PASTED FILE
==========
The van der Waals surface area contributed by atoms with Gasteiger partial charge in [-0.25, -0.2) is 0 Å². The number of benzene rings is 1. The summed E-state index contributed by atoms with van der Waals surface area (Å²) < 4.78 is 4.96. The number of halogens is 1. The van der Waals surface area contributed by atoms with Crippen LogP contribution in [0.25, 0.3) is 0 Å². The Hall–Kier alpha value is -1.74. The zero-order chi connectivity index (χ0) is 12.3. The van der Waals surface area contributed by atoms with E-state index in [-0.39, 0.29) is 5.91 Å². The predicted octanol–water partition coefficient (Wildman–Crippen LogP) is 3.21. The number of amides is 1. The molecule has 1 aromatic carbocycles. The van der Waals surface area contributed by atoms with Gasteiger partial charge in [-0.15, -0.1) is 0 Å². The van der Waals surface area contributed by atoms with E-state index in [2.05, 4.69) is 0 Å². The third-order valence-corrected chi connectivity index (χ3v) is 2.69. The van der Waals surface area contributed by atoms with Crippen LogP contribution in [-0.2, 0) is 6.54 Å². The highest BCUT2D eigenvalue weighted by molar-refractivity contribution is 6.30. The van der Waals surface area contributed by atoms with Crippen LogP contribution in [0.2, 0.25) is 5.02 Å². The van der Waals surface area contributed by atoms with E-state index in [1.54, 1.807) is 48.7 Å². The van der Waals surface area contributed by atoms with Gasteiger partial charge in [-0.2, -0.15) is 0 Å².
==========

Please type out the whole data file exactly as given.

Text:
The van der Waals surface area contributed by atoms with Gasteiger partial charge in [-0.25, -0.2) is 0 Å². The number of benzene rings is 1. The summed E-state index contributed by atoms with van der Waals surface area (Å²) < 4.78 is 4.96. The number of halogens is 1. The van der Waals surface area contributed by atoms with Crippen LogP contribution in [0.25, 0.3) is 0 Å². The Hall–Kier alpha value is -1.74. The zero-order chi connectivity index (χ0) is 12.3. The van der Waals surface area contributed by atoms with E-state index in [-0.39, 0.29) is 5.91 Å². The predicted octanol–water partition coefficient (Wildman–Crippen LogP) is 3.21. The number of amides is 1. The molecule has 1 aromatic carbocycles. The van der Waals surface area contributed by atoms with Gasteiger partial charge in [-0.15, -0.1) is 0 Å². The van der Waals surface area contributed by atoms with E-state index in [2.05, 4.69) is 0 Å². The third-order valence-corrected chi connectivity index (χ3v) is 2.69. The van der Waals surface area contributed by atoms with Crippen LogP contribution in [-0.2, 0) is 6.54 Å². The highest BCUT2D eigenvalue weighted by molar-refractivity contribution is 6.30. The van der Waals surface area contributed by atoms with Crippen LogP contribution in [0.2, 0.25) is 5.02 Å². The van der Waals surface area contributed by atoms with E-state index in [1.54, 1.807) is 48.7 Å². The van der Waals surface area contributed by atoms with Gasteiger partial charge in [-0.2, -0.15) is 0 Å².